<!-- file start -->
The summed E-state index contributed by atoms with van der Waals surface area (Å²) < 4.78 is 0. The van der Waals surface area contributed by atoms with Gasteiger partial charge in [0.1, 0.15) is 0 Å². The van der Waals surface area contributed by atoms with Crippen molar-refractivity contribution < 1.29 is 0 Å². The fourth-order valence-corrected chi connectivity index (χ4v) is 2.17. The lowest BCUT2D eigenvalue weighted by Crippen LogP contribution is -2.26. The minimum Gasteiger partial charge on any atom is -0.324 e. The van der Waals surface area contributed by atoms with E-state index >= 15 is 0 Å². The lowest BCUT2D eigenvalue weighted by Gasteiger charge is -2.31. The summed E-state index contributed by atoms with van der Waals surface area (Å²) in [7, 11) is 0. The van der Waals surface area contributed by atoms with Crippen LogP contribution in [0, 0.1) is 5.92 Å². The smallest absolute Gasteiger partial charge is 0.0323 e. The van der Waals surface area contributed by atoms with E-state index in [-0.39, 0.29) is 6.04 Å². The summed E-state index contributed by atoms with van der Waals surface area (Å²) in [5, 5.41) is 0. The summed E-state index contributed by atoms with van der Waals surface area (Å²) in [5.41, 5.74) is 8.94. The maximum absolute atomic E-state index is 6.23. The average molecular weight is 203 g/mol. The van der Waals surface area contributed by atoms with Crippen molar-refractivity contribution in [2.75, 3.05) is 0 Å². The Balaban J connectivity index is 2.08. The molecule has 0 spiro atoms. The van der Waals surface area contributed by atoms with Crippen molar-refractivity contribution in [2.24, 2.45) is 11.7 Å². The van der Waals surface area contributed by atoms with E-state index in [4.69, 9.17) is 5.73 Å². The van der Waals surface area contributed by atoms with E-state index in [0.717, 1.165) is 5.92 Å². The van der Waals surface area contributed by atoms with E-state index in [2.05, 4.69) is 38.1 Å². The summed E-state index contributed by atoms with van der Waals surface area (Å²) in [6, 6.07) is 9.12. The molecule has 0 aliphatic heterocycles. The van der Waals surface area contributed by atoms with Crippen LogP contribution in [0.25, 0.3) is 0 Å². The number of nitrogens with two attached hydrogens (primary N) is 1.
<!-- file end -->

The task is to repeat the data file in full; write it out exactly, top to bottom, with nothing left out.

The summed E-state index contributed by atoms with van der Waals surface area (Å²) < 4.78 is 0. The van der Waals surface area contributed by atoms with Gasteiger partial charge in [0.1, 0.15) is 0 Å². The van der Waals surface area contributed by atoms with Crippen molar-refractivity contribution < 1.29 is 0 Å². The fourth-order valence-corrected chi connectivity index (χ4v) is 2.17. The lowest BCUT2D eigenvalue weighted by Crippen LogP contribution is -2.26. The minimum Gasteiger partial charge on any atom is -0.324 e. The van der Waals surface area contributed by atoms with E-state index >= 15 is 0 Å². The lowest BCUT2D eigenvalue weighted by Gasteiger charge is -2.31. The summed E-state index contributed by atoms with van der Waals surface area (Å²) in [7, 11) is 0. The van der Waals surface area contributed by atoms with Crippen LogP contribution in [0, 0.1) is 5.92 Å². The smallest absolute Gasteiger partial charge is 0.0323 e. The van der Waals surface area contributed by atoms with E-state index in [-0.39, 0.29) is 6.04 Å². The summed E-state index contributed by atoms with van der Waals surface area (Å²) in [5, 5.41) is 0. The summed E-state index contributed by atoms with van der Waals surface area (Å²) in [5.41, 5.74) is 8.94. The maximum absolute atomic E-state index is 6.23. The average molecular weight is 203 g/mol. The van der Waals surface area contributed by atoms with Crippen molar-refractivity contribution in [2.75, 3.05) is 0 Å². The Balaban J connectivity index is 2.08. The molecule has 0 spiro atoms. The van der Waals surface area contributed by atoms with Crippen molar-refractivity contribution in [2.24, 2.45) is 11.7 Å². The van der Waals surface area contributed by atoms with E-state index in [4.69, 9.17) is 5.73 Å². The van der Waals surface area contributed by atoms with E-state index in [0.717, 1.165) is 5.92 Å². The van der Waals surface area contributed by atoms with E-state index in [2.05, 4.69) is 38.1 Å². The summed E-state index contributed by atoms with van der Waals surface area (Å²) in [6, 6.07) is 9.12. The molecule has 0 aliphatic heterocycles. The van der Waals surface area contributed by atoms with Crippen LogP contribution in [0.25, 0.3) is 0 Å². The number of nitrogens with two attached hydrogens (primary N) is 1.